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A couple of weeks ago I had time to visit the local auto wrecker. I found a new arrival, a late model Westy that had a engine fire. A sad sight, but on the upside the fire was pretty well limited to the very rear. Under the bench seat I found a Heat Source HS 2000 propane heater. It’s commonly referred to as a Propex heater and it was undamaged by the fire. Well the cable to the thermostat did get burned but everything else was ok. Settled on a price and I pulled the unit along with the intake and exhaust pipes and as much cable as I could get out.
A pic of it in the van, taken so I could send it to Simon and do some crowing.
Simon has the same unit and we mounted his between the front seats, with a hollowed out console over it. It’s worked out very well for him and after a lot of waffling on my part I decided to do more or less the same. Does it go without saying that this install location only works with syncros? The gas tank on 2wd Vanagons precludes this option.
I set the heater up on the bench, supplied power and propane, but no joy. Deader than a fart. I mentioned that the thermostat cable was damaged by the fire, I had cut out the bad part and spliced the wires. But the unit was dead none the less. I emailed Karl at westyventure.com and he kindly, and promptly told me to check out a fuse on the heater unit circuit board. It’s a well disguised fuse and indeed he was right, it was blown. We both agreed that the fire damaged thermostat cable was the cause. I jumped the fuse and the heater fired up.
I ordered some fuses from digikey and they came the next day ( amazing ) and all was well.
Next step was to assemble the parts needed for the gas line connection. The heater came with a 1/4″ compression fitting elbow. It’s 1/4 BSPT into the unit and what I discovered that there are various compression fitting sizes possible for the other end of the elbow. As I said, I had 1/4″, but it could have been 5/16″, 8mm, or even 3/8″. Anyway, I bought some 1/4″ soft copper tubing, a four way connector ( 4 by 3/8 NPT female) , a 3/8″ close nipple and a 3/8″ NPT X 1/4″ compression elbow.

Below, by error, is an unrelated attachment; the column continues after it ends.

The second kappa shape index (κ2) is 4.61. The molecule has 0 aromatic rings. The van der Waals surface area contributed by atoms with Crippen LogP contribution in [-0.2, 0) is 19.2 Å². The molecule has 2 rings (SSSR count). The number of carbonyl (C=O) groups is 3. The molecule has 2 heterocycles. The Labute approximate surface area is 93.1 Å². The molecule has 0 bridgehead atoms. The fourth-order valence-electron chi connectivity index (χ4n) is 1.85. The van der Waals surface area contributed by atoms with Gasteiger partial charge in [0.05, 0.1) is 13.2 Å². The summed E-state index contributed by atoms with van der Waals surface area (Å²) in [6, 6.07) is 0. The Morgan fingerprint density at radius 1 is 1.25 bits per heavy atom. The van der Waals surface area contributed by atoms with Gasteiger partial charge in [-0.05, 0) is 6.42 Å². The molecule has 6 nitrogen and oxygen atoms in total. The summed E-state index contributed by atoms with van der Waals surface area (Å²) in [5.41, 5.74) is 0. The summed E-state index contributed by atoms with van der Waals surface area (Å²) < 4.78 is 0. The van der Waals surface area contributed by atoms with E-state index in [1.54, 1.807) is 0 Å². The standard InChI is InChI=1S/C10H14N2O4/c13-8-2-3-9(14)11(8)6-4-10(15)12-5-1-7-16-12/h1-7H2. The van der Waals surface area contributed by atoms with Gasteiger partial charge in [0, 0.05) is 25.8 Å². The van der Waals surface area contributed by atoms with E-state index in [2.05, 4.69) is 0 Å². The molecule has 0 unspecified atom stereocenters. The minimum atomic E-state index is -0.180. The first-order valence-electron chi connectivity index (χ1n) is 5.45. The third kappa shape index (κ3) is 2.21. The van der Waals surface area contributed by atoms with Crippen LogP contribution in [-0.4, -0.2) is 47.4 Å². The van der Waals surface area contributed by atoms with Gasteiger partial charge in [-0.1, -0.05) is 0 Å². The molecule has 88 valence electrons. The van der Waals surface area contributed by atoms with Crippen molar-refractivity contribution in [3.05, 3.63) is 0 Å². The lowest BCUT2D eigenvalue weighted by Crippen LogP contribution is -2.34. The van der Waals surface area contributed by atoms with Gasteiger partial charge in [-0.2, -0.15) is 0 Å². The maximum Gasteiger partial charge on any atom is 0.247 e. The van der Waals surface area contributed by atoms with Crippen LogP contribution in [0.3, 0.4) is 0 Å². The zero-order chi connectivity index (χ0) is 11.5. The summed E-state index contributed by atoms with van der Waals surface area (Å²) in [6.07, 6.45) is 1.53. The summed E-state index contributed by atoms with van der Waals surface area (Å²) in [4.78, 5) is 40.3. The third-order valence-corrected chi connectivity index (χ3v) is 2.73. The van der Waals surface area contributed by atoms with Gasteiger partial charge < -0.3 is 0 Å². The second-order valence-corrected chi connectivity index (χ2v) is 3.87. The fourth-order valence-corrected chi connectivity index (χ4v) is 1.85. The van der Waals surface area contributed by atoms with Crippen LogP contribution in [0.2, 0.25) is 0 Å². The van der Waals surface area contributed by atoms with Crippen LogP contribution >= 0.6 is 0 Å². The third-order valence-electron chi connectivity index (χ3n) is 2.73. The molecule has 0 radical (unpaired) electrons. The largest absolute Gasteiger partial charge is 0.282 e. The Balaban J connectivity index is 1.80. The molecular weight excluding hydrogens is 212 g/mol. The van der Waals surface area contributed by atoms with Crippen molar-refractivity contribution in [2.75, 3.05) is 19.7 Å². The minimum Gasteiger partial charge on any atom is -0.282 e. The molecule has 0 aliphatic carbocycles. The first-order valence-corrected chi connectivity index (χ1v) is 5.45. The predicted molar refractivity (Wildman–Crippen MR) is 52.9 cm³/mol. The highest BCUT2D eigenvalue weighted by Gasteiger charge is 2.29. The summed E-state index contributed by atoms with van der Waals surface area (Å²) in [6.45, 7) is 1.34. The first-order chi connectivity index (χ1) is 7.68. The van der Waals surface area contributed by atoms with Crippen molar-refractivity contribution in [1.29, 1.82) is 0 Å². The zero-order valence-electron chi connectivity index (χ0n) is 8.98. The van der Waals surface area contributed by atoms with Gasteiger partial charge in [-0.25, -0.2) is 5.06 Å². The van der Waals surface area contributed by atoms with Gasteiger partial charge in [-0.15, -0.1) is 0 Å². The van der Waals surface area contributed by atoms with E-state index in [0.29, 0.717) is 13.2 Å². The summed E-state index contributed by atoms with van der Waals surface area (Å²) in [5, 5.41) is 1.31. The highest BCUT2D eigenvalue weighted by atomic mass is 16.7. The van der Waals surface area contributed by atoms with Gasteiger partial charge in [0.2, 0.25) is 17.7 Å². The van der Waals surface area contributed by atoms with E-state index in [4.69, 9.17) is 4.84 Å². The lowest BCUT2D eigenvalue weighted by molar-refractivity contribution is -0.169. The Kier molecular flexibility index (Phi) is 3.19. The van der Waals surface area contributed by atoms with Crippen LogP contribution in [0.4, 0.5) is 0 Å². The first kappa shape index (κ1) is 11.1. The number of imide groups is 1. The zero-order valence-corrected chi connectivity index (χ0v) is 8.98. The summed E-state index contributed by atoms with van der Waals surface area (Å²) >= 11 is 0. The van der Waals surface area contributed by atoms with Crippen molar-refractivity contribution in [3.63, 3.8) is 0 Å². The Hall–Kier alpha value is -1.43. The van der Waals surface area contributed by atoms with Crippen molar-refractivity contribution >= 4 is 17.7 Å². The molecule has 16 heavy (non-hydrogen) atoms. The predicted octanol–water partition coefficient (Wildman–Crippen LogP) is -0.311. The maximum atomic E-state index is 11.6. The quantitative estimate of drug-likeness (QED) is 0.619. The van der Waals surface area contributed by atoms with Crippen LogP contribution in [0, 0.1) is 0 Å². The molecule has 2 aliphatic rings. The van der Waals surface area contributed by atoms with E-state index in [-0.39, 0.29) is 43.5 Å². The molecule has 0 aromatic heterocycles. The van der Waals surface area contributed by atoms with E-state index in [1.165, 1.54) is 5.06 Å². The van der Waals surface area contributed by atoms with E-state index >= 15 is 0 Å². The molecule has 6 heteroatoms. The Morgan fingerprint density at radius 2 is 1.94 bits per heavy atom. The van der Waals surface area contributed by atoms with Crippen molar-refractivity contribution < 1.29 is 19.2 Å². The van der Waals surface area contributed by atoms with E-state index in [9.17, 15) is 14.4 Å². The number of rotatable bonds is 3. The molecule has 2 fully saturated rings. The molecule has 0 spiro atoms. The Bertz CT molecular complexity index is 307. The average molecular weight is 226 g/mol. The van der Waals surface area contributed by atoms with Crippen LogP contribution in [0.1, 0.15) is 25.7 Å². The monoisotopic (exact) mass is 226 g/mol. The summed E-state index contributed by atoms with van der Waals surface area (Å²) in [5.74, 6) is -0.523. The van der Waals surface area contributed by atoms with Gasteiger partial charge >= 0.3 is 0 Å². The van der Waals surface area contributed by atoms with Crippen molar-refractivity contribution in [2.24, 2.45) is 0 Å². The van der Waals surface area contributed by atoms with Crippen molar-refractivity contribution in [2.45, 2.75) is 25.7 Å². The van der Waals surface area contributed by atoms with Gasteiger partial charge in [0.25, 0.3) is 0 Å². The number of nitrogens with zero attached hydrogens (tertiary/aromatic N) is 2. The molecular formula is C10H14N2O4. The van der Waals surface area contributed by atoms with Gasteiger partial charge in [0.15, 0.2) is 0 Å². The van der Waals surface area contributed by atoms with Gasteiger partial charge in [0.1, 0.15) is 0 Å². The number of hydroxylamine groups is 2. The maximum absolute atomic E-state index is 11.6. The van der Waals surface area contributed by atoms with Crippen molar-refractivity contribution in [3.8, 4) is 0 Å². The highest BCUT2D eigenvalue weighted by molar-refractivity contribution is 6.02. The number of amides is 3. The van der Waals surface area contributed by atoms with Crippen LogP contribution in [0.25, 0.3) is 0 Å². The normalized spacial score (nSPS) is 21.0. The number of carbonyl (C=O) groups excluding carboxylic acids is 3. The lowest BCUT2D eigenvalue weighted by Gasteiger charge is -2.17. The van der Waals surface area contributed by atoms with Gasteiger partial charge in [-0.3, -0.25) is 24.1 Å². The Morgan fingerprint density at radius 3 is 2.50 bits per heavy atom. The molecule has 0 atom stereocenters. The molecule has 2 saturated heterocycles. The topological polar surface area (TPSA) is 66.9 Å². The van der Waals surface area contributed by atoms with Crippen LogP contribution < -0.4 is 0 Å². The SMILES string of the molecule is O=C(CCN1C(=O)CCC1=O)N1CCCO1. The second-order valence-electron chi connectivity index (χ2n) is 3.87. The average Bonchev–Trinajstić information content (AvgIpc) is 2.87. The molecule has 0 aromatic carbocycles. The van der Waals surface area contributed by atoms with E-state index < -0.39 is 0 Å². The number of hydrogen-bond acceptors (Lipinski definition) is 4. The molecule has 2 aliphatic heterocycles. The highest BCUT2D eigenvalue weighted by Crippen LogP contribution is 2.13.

Yes it’s confusing and I don’t think I can say it any more clearly.
Ok, pic of the propane tank end with the new fittings in place.
So, you see the new four way connected by the short nipple to the regulator. It replaces the stock three way. The stock plumbing to the stove and fridge connects the the four way pretty well in the same orientation they did with the three way. The new elbow barely makes it at the bottom of the 4 way connector. You might be able to see the copper line running vertically behind the 4 way.
I led the copper up to the floor then between floor and fram rail. That’s the sink drain there. The 1/4″ copper makes it in that tight gap. I don’t think anything larger would.
And because of the carpet and the rubber mat (latter not shown yet) and because the floor slopes, I made a base from 1/8″ aluminum for the heater to sit on. It’s supported at the rear by some 1″ C channel.
Reasons for radio silence these last couple of months:
– busy at work
– tired when I come home
– doing yard and house repair type work I should have done before
– idiotic mail dump deletion and slow recovery.
I have outstanding blog post questions to respond too, I apologize for being so unforgivably slow.
And sheesh, forgot one more apology. The Lesotho post from John B. is now unlocked and his commentary posted.
And hey, another mea culpa. The gif of Javier at the top of this post is from the site “if we don’t remember me” http://iwdrm.tumblr.com
John, B. was kind enough to send me pics of a trip he made in Lesotho. Thanks again John.